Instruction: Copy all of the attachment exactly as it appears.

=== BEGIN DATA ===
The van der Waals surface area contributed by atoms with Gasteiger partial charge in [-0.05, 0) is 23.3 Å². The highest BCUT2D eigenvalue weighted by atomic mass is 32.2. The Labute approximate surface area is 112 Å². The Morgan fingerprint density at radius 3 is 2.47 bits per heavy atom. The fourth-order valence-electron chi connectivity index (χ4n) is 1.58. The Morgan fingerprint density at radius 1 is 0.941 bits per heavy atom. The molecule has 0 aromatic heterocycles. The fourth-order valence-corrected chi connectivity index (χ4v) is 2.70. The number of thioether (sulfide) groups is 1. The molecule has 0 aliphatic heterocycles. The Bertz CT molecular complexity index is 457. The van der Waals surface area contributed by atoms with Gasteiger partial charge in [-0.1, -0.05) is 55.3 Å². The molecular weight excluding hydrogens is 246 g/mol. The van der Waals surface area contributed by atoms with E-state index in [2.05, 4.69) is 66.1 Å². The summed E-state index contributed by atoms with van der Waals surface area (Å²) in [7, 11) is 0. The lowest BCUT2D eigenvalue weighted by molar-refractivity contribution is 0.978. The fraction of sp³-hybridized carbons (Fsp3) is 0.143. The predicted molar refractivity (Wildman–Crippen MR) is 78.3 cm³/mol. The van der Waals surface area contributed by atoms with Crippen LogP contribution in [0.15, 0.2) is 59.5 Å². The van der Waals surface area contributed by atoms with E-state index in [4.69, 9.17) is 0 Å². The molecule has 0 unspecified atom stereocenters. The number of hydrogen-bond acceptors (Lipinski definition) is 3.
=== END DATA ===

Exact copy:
The van der Waals surface area contributed by atoms with Gasteiger partial charge in [-0.05, 0) is 23.3 Å². The highest BCUT2D eigenvalue weighted by atomic mass is 32.2. The Labute approximate surface area is 112 Å². The Morgan fingerprint density at radius 3 is 2.47 bits per heavy atom. The fourth-order valence-electron chi connectivity index (χ4n) is 1.58. The Morgan fingerprint density at radius 1 is 0.941 bits per heavy atom. The molecule has 0 aromatic heterocycles. The fourth-order valence-corrected chi connectivity index (χ4v) is 2.70. The number of thioether (sulfide) groups is 1. The molecule has 0 aliphatic heterocycles. The Bertz CT molecular complexity index is 457. The van der Waals surface area contributed by atoms with Gasteiger partial charge in [-0.1, -0.05) is 55.3 Å². The molecular weight excluding hydrogens is 246 g/mol. The van der Waals surface area contributed by atoms with E-state index in [2.05, 4.69) is 66.1 Å². The summed E-state index contributed by atoms with van der Waals surface area (Å²) in [7, 11) is 0. The lowest BCUT2D eigenvalue weighted by molar-refractivity contribution is 0.978. The fraction of sp³-hybridized carbons (Fsp3) is 0.143. The predicted molar refractivity (Wildman–Crippen MR) is 78.3 cm³/mol. The van der Waals surface area contributed by atoms with Crippen LogP contribution in [0.15, 0.2) is 59.5 Å². The van der Waals surface area contributed by atoms with E-state index in [4.69, 9.17) is 0 Å². The molecule has 0 unspecified atom stereocenters. The number of hydrogen-bond acceptors (Lipinski definition) is 3.